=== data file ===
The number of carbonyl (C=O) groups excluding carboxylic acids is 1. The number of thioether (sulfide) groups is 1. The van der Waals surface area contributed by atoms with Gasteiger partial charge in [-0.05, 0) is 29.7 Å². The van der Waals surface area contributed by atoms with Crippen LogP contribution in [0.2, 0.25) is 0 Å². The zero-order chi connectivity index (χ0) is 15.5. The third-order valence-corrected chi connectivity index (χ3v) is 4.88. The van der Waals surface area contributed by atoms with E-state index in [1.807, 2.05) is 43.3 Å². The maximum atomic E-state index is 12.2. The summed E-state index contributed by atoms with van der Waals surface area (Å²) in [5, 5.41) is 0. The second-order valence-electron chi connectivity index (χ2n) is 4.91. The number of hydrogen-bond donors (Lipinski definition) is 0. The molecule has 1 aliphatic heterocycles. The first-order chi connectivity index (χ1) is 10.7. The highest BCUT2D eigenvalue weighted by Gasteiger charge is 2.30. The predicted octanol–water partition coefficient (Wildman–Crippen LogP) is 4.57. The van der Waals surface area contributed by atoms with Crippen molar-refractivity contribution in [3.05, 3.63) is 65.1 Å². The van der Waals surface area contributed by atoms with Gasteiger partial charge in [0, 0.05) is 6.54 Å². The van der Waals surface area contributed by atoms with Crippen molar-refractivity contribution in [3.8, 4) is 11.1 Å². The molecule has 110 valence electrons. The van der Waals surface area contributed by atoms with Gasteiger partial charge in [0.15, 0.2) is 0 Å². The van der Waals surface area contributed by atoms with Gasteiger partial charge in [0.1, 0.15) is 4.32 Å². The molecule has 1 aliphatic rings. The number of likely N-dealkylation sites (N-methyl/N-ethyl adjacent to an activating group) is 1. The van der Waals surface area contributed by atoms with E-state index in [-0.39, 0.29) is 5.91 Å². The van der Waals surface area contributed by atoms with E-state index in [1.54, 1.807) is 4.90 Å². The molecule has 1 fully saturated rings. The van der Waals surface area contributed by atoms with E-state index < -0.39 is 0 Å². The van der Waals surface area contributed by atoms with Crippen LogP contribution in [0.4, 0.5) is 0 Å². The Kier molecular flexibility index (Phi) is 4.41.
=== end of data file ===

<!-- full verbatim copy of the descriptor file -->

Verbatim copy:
The number of carbonyl (C=O) groups excluding carboxylic acids is 1. The number of thioether (sulfide) groups is 1. The van der Waals surface area contributed by atoms with Gasteiger partial charge in [-0.05, 0) is 29.7 Å². The van der Waals surface area contributed by atoms with Crippen LogP contribution in [0.2, 0.25) is 0 Å². The zero-order chi connectivity index (χ0) is 15.5. The third-order valence-corrected chi connectivity index (χ3v) is 4.88. The van der Waals surface area contributed by atoms with E-state index in [1.807, 2.05) is 43.3 Å². The maximum atomic E-state index is 12.2. The summed E-state index contributed by atoms with van der Waals surface area (Å²) in [5, 5.41) is 0. The second-order valence-electron chi connectivity index (χ2n) is 4.91. The number of hydrogen-bond donors (Lipinski definition) is 0. The molecule has 1 aliphatic heterocycles. The first-order chi connectivity index (χ1) is 10.7. The highest BCUT2D eigenvalue weighted by Gasteiger charge is 2.30. The predicted octanol–water partition coefficient (Wildman–Crippen LogP) is 4.57. The van der Waals surface area contributed by atoms with Crippen molar-refractivity contribution in [3.05, 3.63) is 65.1 Å². The van der Waals surface area contributed by atoms with Gasteiger partial charge in [0, 0.05) is 6.54 Å². The van der Waals surface area contributed by atoms with Crippen molar-refractivity contribution in [3.8, 4) is 11.1 Å². The molecule has 110 valence electrons. The van der Waals surface area contributed by atoms with Gasteiger partial charge in [0.15, 0.2) is 0 Å². The van der Waals surface area contributed by atoms with Gasteiger partial charge in [0.1, 0.15) is 4.32 Å². The molecule has 1 aliphatic rings. The number of likely N-dealkylation sites (N-methyl/N-ethyl adjacent to an activating group) is 1. The van der Waals surface area contributed by atoms with E-state index in [-0.39, 0.29) is 5.91 Å². The van der Waals surface area contributed by atoms with E-state index in [1.54, 1.807) is 4.90 Å². The molecule has 1 fully saturated rings. The van der Waals surface area contributed by atoms with E-state index < -0.39 is 0 Å². The van der Waals surface area contributed by atoms with Crippen LogP contribution in [0.4, 0.5) is 0 Å². The Kier molecular flexibility index (Phi) is 4.41.